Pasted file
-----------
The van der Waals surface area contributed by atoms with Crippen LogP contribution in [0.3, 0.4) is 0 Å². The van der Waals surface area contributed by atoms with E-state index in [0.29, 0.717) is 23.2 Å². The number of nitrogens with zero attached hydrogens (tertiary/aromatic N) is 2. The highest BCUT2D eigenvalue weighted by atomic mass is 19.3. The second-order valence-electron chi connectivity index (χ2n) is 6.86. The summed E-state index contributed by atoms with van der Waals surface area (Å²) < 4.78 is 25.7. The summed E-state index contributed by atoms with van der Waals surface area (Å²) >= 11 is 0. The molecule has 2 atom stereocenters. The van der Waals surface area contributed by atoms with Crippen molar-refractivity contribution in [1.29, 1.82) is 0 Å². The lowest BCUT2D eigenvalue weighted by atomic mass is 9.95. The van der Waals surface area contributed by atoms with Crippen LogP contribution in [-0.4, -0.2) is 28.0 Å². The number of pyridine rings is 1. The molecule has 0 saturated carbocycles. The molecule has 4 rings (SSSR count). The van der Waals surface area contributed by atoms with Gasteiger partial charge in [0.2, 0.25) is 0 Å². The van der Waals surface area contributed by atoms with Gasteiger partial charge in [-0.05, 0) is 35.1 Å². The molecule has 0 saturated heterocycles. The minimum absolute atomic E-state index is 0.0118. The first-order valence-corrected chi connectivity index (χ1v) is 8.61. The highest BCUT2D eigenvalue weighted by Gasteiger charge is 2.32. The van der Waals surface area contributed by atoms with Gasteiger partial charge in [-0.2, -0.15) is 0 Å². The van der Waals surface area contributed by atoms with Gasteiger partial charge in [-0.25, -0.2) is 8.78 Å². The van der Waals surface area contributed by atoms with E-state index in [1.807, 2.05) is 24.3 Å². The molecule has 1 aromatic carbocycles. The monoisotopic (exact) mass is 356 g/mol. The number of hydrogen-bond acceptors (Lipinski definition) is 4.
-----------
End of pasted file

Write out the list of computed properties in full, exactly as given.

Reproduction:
The van der Waals surface area contributed by atoms with Crippen LogP contribution in [0.3, 0.4) is 0 Å². The van der Waals surface area contributed by atoms with E-state index in [0.29, 0.717) is 23.2 Å². The number of nitrogens with zero attached hydrogens (tertiary/aromatic N) is 2. The highest BCUT2D eigenvalue weighted by atomic mass is 19.3. The second-order valence-electron chi connectivity index (χ2n) is 6.86. The summed E-state index contributed by atoms with van der Waals surface area (Å²) < 4.78 is 25.7. The summed E-state index contributed by atoms with van der Waals surface area (Å²) >= 11 is 0. The molecule has 2 atom stereocenters. The van der Waals surface area contributed by atoms with Crippen molar-refractivity contribution in [1.29, 1.82) is 0 Å². The lowest BCUT2D eigenvalue weighted by atomic mass is 9.95. The van der Waals surface area contributed by atoms with Crippen LogP contribution in [-0.4, -0.2) is 28.0 Å². The number of pyridine rings is 1. The molecule has 0 saturated carbocycles. The molecule has 4 rings (SSSR count). The van der Waals surface area contributed by atoms with Gasteiger partial charge in [0.2, 0.25) is 0 Å². The van der Waals surface area contributed by atoms with Gasteiger partial charge in [-0.05, 0) is 35.1 Å². The molecule has 0 saturated heterocycles. The minimum absolute atomic E-state index is 0.0118. The first-order valence-corrected chi connectivity index (χ1v) is 8.61. The highest BCUT2D eigenvalue weighted by Gasteiger charge is 2.32. The van der Waals surface area contributed by atoms with Gasteiger partial charge in [-0.2, -0.15) is 0 Å². The van der Waals surface area contributed by atoms with Gasteiger partial charge in [-0.25, -0.2) is 8.78 Å². The van der Waals surface area contributed by atoms with E-state index in [1.807, 2.05) is 24.3 Å². The molecule has 1 aromatic carbocycles. The monoisotopic (exact) mass is 356 g/mol. The number of hydrogen-bond acceptors (Lipinski definition) is 4.